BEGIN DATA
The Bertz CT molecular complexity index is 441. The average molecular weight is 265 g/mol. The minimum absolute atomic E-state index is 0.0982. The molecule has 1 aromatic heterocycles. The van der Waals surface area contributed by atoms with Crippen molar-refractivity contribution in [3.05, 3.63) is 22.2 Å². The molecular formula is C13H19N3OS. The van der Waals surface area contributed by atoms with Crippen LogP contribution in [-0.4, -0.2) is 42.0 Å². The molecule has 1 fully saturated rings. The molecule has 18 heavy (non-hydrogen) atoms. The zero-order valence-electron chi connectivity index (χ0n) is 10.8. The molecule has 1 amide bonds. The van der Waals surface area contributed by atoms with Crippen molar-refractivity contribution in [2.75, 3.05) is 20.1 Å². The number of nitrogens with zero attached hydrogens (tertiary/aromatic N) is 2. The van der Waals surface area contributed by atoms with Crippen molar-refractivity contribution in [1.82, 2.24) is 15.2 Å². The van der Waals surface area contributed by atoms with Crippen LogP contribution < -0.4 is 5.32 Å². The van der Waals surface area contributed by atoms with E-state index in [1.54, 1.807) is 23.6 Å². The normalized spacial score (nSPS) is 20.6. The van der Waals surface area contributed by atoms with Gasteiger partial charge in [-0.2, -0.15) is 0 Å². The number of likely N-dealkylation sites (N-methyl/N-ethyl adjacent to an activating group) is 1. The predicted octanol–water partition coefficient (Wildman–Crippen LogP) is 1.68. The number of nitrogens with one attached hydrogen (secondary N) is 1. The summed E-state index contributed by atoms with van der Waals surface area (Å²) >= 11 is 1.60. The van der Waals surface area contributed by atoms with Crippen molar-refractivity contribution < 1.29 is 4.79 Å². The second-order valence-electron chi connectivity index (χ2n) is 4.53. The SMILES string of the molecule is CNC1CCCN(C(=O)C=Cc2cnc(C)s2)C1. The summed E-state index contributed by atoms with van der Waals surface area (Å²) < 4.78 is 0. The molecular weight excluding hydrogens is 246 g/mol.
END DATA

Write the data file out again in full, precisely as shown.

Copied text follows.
The Bertz CT molecular complexity index is 441. The average molecular weight is 265 g/mol. The minimum absolute atomic E-state index is 0.0982. The molecule has 1 aromatic heterocycles. The van der Waals surface area contributed by atoms with Crippen molar-refractivity contribution in [3.05, 3.63) is 22.2 Å². The molecular formula is C13H19N3OS. The van der Waals surface area contributed by atoms with Crippen LogP contribution in [-0.4, -0.2) is 42.0 Å². The molecule has 1 fully saturated rings. The molecule has 18 heavy (non-hydrogen) atoms. The zero-order valence-electron chi connectivity index (χ0n) is 10.8. The molecule has 1 amide bonds. The van der Waals surface area contributed by atoms with Crippen molar-refractivity contribution in [2.75, 3.05) is 20.1 Å². The number of nitrogens with zero attached hydrogens (tertiary/aromatic N) is 2. The van der Waals surface area contributed by atoms with Crippen molar-refractivity contribution in [1.82, 2.24) is 15.2 Å². The van der Waals surface area contributed by atoms with Crippen LogP contribution < -0.4 is 5.32 Å². The van der Waals surface area contributed by atoms with E-state index in [1.54, 1.807) is 23.6 Å². The normalized spacial score (nSPS) is 20.6. The van der Waals surface area contributed by atoms with Gasteiger partial charge in [-0.2, -0.15) is 0 Å². The number of likely N-dealkylation sites (N-methyl/N-ethyl adjacent to an activating group) is 1. The predicted octanol–water partition coefficient (Wildman–Crippen LogP) is 1.68. The number of nitrogens with one attached hydrogen (secondary N) is 1. The summed E-state index contributed by atoms with van der Waals surface area (Å²) >= 11 is 1.60. The van der Waals surface area contributed by atoms with Crippen molar-refractivity contribution < 1.29 is 4.79 Å². The second-order valence-electron chi connectivity index (χ2n) is 4.53. The SMILES string of the molecule is CNC1CCCN(C(=O)C=Cc2cnc(C)s2)C1. The summed E-state index contributed by atoms with van der Waals surface area (Å²) < 4.78 is 0. The molecular weight excluding hydrogens is 246 g/mol.